Devilbiss Excell EXH 2425 - unit is 6 yrs old with about 12 to 16 hours of run time. Pump oil level is normal, never had to add. The few times used just prior to failure, the unit seemed to take much longer to initiate the pressure spray ( kind of like a self priming pump with loose seals on the suction side). I have always made certain that water was flowing through the unit and out the spray nozzle prior to starting the engine.
I have since carefully removed the brass end plate and have confirmed that all three pistons move in and out when I pull the recoil rope, so it seems apparent that all is well on the front end. All ''O'' rings appear to be in good condition. What's up with this thing. I know these things don't have the best reputation for long life but 16 hours ? really.
Can anyone offer some advice on what else I might look for?
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Re: engine runs fine but unit won't pump water.
Hi and welcome to FixYa. I am Kelly
I am not sure which pump you have but there was one that was a real piece of **** and has since been discontinued due to a VERY SHORT service life.
This is going to sound odd... but tap with some conviction on the power head using a hammer and a "hard block" of wood with the unit static and then again with the engine at low speed. Your attemting to losen the check valve balls in the pressure head that sometimes get corrosion in the ball seat. Then test the output pressure. If your pump has a pressure output adjustment (black knob 3.5 inches long / high with a brass knurled lock nut under it) then losen the lock nut and back the adjustment off substantially and re-test pressure. Once you have output pressure return it to the previous position.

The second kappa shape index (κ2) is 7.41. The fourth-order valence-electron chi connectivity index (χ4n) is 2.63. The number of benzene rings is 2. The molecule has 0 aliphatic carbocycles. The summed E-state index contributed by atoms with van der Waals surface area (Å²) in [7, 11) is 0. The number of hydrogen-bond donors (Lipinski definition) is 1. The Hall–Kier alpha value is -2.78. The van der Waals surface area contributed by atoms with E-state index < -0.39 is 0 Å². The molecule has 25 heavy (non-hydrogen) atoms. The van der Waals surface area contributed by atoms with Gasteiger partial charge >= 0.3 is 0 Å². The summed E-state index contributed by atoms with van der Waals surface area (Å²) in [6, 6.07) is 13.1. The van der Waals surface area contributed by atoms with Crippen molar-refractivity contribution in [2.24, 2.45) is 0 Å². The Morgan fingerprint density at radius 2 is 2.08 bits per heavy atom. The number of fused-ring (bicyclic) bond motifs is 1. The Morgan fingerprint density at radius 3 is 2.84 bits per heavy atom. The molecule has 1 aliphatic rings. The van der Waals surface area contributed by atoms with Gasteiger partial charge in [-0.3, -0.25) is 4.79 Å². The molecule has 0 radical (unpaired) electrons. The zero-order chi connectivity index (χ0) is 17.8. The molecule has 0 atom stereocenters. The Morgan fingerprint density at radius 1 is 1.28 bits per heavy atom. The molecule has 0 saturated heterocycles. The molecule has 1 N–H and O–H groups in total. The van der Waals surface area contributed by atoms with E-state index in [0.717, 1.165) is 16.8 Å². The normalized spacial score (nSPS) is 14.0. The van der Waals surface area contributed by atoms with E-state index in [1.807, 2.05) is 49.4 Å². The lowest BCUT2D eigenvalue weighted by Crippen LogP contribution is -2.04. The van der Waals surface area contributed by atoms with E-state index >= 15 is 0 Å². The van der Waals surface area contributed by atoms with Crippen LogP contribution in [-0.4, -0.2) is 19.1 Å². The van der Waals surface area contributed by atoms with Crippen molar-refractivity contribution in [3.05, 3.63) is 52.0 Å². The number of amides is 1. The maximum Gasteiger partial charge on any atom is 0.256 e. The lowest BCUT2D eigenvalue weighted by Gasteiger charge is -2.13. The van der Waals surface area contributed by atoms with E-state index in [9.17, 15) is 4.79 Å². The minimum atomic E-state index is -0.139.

You have a 50 - 50 chance of getting your pressure back by doing the above steps.
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First check the oil level, this engine has a low oil shut down feature. Also the oil pressure sending unit (signal for the oil light) Is electrically Interlocked (signal, Fuel pump relay) for fuel pump run.
Normally, if you get a oil warning light signal (flashing) could be a few things related to it. Number one, you are low on oil. Check your oil level and make sure it is at full level. Number two, is possibly oil filter is dirty, ( time for service,oil change) or problem with oil pump or oil pump pressure. BUT I would first start with checking oil level and then maybe a oil change.
I would recommend pump oil for this particular application because it contains special components in the oil but you can substitute as I have done many times with hydraulic fluid.You need to change your pump oil every 50 hours.
Water Pump - REMOVAL & INSTALLATION During these procedures, identify all components removed from the
engine so that they may be reinstalled in their original positions. If
discarding the old components so that new components can be installed,
identifying the old items is not necessary.
1.3L and 1.6L Engines
Remove the timing belt cover, timing belt, tensioner, plate and
Remove the water pump mounting bolts.
Remove the one (1.6L MFI engines) or two (1.3L and 1.6L TFI
engines) small rubber seals from between the water pump and the oil
pump, and the water pump and the cylinder head.
If necessary for clearance, remove the oil level dipstick tube
retaining bolt from the engine block and the alternator adjusting brace.
Fig. 1: Exploded view of the water pump mounting
Do NOT use a prybar between the water pump housing and the engine
block to separate the two components; this can cause scratches and/or
gouges, which can prevent proper sealing.
Pull the water pump off of the engine block. If the water pump is